Biosynthesis of Vitamin C

Posted by Blog Wednesday, March 2, 2011

The vast majority of animals synthesize vitamin C. It is not a vitamin for them as they do not need to obtain it from food. The few animals that cannot synthesize vitamin C in their bodies include apes, humans, guinea pigs, one type of bird, one type of bat, and one type of fish. All other animals synthesize vitamin C in a fourstep proces.

The first step in synthesizing vitamin C starts with glucuronate, which is made from blood sugar (glucose), as seen in Figure 2-1. In the second step, glucuronate is converted to L-gluconate. The third step changes the L-gluconate to L-gulonogamma- lactone. It is interesting to note that humans can perform these three initial steps to synthesize vitamin C. Humans are lacking the enzyme gulonolactone oxidase, in which L-ascorbic acid is made from L-gulono-gamma-lactone.

 We cannot synthesize vitamin C in our bodies, and must ingest it. This fourth step is catalyzed in the liver of most animals. The amount of vitamin C that humans would synthesize, if they had the ability, may be a clue to our needs. The rate of biosynthesis of vitamin C in those species capable of producing the vitamin varies considerably between species.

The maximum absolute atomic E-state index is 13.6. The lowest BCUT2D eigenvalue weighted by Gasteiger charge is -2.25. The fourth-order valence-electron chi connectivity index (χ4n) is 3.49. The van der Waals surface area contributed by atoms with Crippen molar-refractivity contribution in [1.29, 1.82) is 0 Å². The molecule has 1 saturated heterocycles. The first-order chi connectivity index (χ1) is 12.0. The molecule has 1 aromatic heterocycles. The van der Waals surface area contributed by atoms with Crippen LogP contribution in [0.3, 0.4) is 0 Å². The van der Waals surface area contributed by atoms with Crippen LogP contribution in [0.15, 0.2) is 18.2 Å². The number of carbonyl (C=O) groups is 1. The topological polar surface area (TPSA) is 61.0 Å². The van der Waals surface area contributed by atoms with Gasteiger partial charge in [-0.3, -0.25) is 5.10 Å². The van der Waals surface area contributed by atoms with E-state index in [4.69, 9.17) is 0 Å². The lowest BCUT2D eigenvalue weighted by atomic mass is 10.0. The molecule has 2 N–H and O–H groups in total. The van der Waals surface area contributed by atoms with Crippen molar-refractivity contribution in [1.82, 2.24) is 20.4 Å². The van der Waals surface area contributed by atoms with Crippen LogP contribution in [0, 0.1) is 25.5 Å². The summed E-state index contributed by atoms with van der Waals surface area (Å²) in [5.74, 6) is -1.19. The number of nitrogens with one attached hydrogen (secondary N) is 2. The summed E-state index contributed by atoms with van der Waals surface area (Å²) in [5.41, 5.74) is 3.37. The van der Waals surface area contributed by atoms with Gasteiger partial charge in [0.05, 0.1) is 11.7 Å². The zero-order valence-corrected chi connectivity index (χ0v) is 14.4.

Figure 2-1 Biosynthesis of vitamin C.

The lowest biosynthesis of vitamin C is 40 mg per kilogram of body weight daily for the dog or cat; this works out to 2800 mg daily for a person of 70 kilograms (154 pounds). The highest biosynthesis of vitamin C is in the mouse, which synthesizes 275 mg of vitamin C per kilogram of body weight daily; this works out to about 20 grams (20,000 mg) daily for a 70-kilogram person. If humans could synthesize their own vitamin C, the amount synthesized daily might be between 2800 mg and 20,000 mg.

If humans could synthesize their own vitamin C, the amount synthesized daily might be between
2800 mg and 20,000 mg.

More about C-Vitamin:

Vitamin C The Citrus Antioxidant

Most Popular Supplement

Biosynthesis of Vitamin C

Collagen and Vitamin C

Vitamin C as an Antioxidant

Vitamin C, Infections, and the Common Cold

Vitamin C and Disease Prevention

Other Roles of Vitamin C

Vitamin C Food Sources

Supplemental Forms of Vitamin C


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